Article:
are bantam cochins a healthy breed?

Discussion in 'General breed discussions & FAQ' started by homeschoolchick, Dec 23, 2011.

  1. homeschoolchick

    homeschoolchick Chillin' With My Peeps

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    I am starting over with my flock. I am very interested in bantam cochins. I would like to know if they are a healthy breed. I know there are some sickly breeds out there. Apparently I had two of them!

    I want to start over on the right foot!

    Any help/thoughts would be appreciated!
     
  2. MuscovyMad

    MuscovyMad Chillin' With My Peeps

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    I know the terms pekins and cochins are used interchangably in the US. I had pekins / cochins and found that there nails grew really long despite having the ability to free range on a farm all day. There extensive feet feathering used to get really dirty aswell. And they are rubbish at getting out of trouble.

    However if they are enclosed and in a dry environment then i guess they are fine.

    Hope this helps.
     
  3. homeschoolchick

    homeschoolchick Chillin' With My Peeps

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    Quote:Thank you for the response! I will keep them as dry as possible! Good to know!
     
  4. just2rosey

    just2rosey Chillin' With My Peeps

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    We have a few partridge bantam cochins and ours have been the picture of health. [​IMG] I free range my chickens and my little cochins are survivors! They are really good about ducking for cover and are smart about hiding from predators. I had a short spell of a respiratory virus passing through my flock, but my cochins never showed any signs of illness. I had to put my Ameraucana roo on antibiotics and some leghorn pullets showe a few symptoms. I am a very practical person, and love the idea of a self sustaining flock of LF chicknes, but the cochins are winning my heart. [​IMG] [​IMG] I don't have a problem with mud in the feathers of my cochins. [​IMG] I live in a primarily wooded area, so they spend a lot of time scratching in piles of dead leaves. They have sweet personalities, [​IMG] are cute as can be, and have been laying consistently. I was very tempted to get another color when I saw an ad for some black bantams earlier today, but I resisted because I have eggs in the incubator as I type. Good luck chosing a breed. Why are you interested in bantam cohins? What kind of flock do you want? What are your goals? Just pick a breed that suits your goals. We have them because they are my daughter's choice for her 4H project, and we have LF Ameraucana's to be our dual purpose self sufficient flock. Have fun deciding.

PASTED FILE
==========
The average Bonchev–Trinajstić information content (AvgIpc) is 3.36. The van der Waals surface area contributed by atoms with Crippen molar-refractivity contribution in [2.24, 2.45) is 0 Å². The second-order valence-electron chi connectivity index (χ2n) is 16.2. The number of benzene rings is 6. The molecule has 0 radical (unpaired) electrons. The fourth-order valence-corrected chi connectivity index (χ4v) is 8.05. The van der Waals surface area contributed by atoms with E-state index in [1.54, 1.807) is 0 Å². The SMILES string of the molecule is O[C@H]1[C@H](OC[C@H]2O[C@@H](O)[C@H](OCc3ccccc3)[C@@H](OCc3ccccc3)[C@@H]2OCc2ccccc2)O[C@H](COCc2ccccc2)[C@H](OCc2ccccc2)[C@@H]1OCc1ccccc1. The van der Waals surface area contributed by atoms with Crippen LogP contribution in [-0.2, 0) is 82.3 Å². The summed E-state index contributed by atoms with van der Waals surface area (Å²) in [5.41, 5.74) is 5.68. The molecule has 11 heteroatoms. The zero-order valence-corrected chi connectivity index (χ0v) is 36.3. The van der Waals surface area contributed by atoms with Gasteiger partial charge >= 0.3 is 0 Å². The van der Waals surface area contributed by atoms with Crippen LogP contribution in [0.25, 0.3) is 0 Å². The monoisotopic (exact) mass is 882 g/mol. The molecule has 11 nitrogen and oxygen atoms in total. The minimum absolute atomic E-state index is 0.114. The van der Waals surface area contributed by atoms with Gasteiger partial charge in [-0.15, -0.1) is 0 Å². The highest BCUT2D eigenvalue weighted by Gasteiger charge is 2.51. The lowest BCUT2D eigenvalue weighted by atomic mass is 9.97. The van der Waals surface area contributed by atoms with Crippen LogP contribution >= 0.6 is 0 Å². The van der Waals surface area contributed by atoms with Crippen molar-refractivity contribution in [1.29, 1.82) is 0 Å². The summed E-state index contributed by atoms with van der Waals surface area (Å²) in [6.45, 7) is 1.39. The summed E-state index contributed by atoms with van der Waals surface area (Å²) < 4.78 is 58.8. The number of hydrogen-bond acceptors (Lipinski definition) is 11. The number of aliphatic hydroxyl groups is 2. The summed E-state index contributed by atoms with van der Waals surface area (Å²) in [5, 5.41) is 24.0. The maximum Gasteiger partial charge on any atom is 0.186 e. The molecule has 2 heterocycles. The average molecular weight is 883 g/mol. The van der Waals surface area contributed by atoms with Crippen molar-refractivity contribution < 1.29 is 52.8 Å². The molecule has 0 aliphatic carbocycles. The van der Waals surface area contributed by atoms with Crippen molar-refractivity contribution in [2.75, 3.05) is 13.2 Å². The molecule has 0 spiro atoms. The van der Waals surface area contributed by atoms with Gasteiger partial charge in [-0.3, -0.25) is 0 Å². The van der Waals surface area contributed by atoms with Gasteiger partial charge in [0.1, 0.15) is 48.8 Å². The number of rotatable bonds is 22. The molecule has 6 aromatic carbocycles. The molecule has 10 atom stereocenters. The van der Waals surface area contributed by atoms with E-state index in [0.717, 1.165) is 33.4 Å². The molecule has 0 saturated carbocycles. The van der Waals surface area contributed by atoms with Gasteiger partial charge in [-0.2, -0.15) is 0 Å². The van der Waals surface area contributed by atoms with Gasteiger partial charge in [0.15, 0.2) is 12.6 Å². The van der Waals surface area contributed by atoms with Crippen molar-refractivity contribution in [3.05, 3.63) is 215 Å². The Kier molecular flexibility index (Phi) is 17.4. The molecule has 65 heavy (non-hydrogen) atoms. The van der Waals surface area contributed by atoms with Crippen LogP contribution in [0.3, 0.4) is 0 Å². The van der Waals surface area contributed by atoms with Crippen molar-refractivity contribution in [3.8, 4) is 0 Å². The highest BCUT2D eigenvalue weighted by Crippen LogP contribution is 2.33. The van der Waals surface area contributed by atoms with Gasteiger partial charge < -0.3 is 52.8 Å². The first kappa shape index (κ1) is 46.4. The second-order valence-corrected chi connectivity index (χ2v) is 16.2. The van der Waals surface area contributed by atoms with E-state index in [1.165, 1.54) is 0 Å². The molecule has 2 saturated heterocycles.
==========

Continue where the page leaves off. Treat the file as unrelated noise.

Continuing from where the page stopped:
5. satay

    satay oz-e-chick

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    They are a great healthy breed. My chooka is a bantam cochin and she is 7 years old still lays well and will be a broody mama to anything she can get hold of. I have seen her chase goannas too. She seems to fear nothing lol. (Goanna is a massive big lizard we have over here)
     
    Last edited: Dec 23, 2011
  6. hdowden

    hdowden Overrun With Chickens

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    any breed can be healthy its all in how you care for your flock. as always you want to try and find the healthest chickens you can find. i have d'uccles and oegb. feather footed breeds i have noticed are hard to keep those feet clean and i have heard/read many different post on how its so diffacult to keep their feathers nice but i dont mind they are very pretty chickens with sweet personalites. mud and water are the enimies of the feather footed and long tail breeds lol. i like the light brhamas to
     
  7. homeschoolchick

    homeschoolchick Chillin' With My Peeps

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    Thank you all! It seems that the biggest con is there foot feathers.

    I had silkies and polish and they ended up being positive for MS. I don't know if they were carriers when I got them or if they picked it up at my place. They were healthy for several months and then problems started. They all came from the same breeder. I am going to start with eggs this time and only use eggs in the future.

    I have liked the cochins because I have heard they are very sweet and great broodies. I want a bantam size because of limited space for housing.

    I had problems with crest mites in my polish and so I decided to get a non crested breed. I know I can still get mites but the crests for the polish and silkies also inhibited their sight and I felt sorry for them, but didn't want to cut their beautiful crests either.


    Are there any more cons?
     
  8. dickhorstman

    dickhorstman Chillin' With My Peeps Premium Member

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    Cochins are hardy, but do need to be kept dry. They are good layers. You do need to trim around their vent for natural breeding. A lot of people who show Cochin bantams artificially breed them.
     
  9. homeschoolchick

    homeschoolchick Chillin' With My Peeps

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    Quote:Can I ask why they need to be kept dry? Is it because of their foot feathers?

    AI, huh? Something new to learn [​IMG]
     
  10. dickhorstman

    dickhorstman Chillin' With My Peeps Premium Member

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    Wet damp pens are hard on any chicken. They are especially hard on birds with feather legs,crests,or beards. When the crests,beards,feather feet get wet especially in cooler or cold weather the bird is more susceptible to colds etc.
     

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